The European Medicines Agency (EMEA) managed to speed up its assessment times in 2006, despite reviewing more new drugs than in any other year.
In its first full year of operation under the European Union’s revised pharmaceutical legislation, the EMEA received a total of 78 initial approval applications (involving 69 active substances) for human-use medicines, plus one application for a drug intended exclusively for use outside the EU. This was considerably more than the 62 applications forecast for the year and almost double the 41 submitted in 2005. Of last year’s tally, 18 of the applications were for orphan medicinal products, nine for generics/hybrids and three for biosimilars.
At the same time, the agency’s annual report for 2006 shows marked reductions in the various phases of the centralised approval procedure. For drugs that secured a positive opinion from the Committee for Medicinal Products for Human Use (CHMP), the average time in the assessment phase dropped to 171 days from 203 days in 2005. The EMEA post-opinion phase – which incorporates agency processing and the time required by applicants and the EU member states to carry out post-opinion translation checks – was down from 56 to 36 days, while the decision process took an average of 31 days compared with 41 in 2005.
On top of this came a slight improvement in the ‘clock-stop’ time required by companies applying for marketing authorisations. This took up 164 days on average in 2005 and 161 days in 2006.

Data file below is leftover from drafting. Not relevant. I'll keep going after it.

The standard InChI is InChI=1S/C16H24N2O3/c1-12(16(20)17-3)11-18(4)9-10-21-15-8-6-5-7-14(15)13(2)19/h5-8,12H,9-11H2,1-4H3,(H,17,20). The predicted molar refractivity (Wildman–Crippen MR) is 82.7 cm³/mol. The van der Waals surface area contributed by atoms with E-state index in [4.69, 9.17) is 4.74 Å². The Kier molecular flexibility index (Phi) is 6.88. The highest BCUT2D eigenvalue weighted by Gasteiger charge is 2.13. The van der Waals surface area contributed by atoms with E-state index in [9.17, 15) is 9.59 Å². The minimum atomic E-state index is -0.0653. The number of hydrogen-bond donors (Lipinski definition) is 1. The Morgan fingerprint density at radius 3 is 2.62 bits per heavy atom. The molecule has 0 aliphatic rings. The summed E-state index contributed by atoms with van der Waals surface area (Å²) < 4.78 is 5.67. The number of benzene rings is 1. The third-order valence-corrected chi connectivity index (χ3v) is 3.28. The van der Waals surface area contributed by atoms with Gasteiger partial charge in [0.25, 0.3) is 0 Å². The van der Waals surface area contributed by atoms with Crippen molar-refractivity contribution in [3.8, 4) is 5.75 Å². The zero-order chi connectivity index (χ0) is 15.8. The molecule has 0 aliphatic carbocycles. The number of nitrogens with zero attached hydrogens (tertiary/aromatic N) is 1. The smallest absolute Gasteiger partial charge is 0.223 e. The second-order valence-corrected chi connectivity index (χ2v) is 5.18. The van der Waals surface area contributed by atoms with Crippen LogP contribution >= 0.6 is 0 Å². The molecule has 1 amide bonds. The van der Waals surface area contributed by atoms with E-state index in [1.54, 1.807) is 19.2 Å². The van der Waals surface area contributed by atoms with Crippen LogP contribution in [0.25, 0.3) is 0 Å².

Turnaround times for orphan drugs cut
The EMEA also cut the turnaround times for its orphan designation and scientific advice procedures. The agency received 104 applications for orphan designation in 2006, 14 fewer than in the previous year. But the average time for an opinion on orphan designation fell from 60 days in 2005 to 57 last year, the fastest turnaround since the procedure started in 2000. The average time to a decision in the orphan-designation procedure was down from 50 to 25 days.
The provision of scientific advice to companies on their drug development programmes benefited from the implementation of a new operational framework implemented from 1 July 2006. This included appointing four additional members to the Scientific Advice Working Party and extending its meetings to three days; streamlining the procedure to allow finalisation within 40 to 70 days; and involving co-ordinators and their assessors/experts systematically in the planning/pre-submission phase.
The number of requests for scientific advice and follow-up continued to climb sharply, from 136 in 2005 to 201 in 2006. Nonetheless, the mean duration of these procedures was 73.4 days in the assessment phase last year, against 79 days in 2005; the mean time for validation stayed level at 14 days. In all, the EMEA finalised 257 scientific-advice, protocol-assistance (for orphan drug sponsors) and follow-up requests in 2006, up from with 191 in the previous year.
The EMEA is expecting the volume of requests for scientific advice to increase by 25% this year, largely as a result of the EU’s new regulation on paediatric medicines. In 2006, 55% of the requests concerned drugs in clinical development, while 28% related to the preclinical phase and 17% to quality issues. Within the clinical development spectrum, 63% of requests for scientific advice were about Phase III trials, 20% were Phase II requests, 15% Phase I and 2% Phase IV.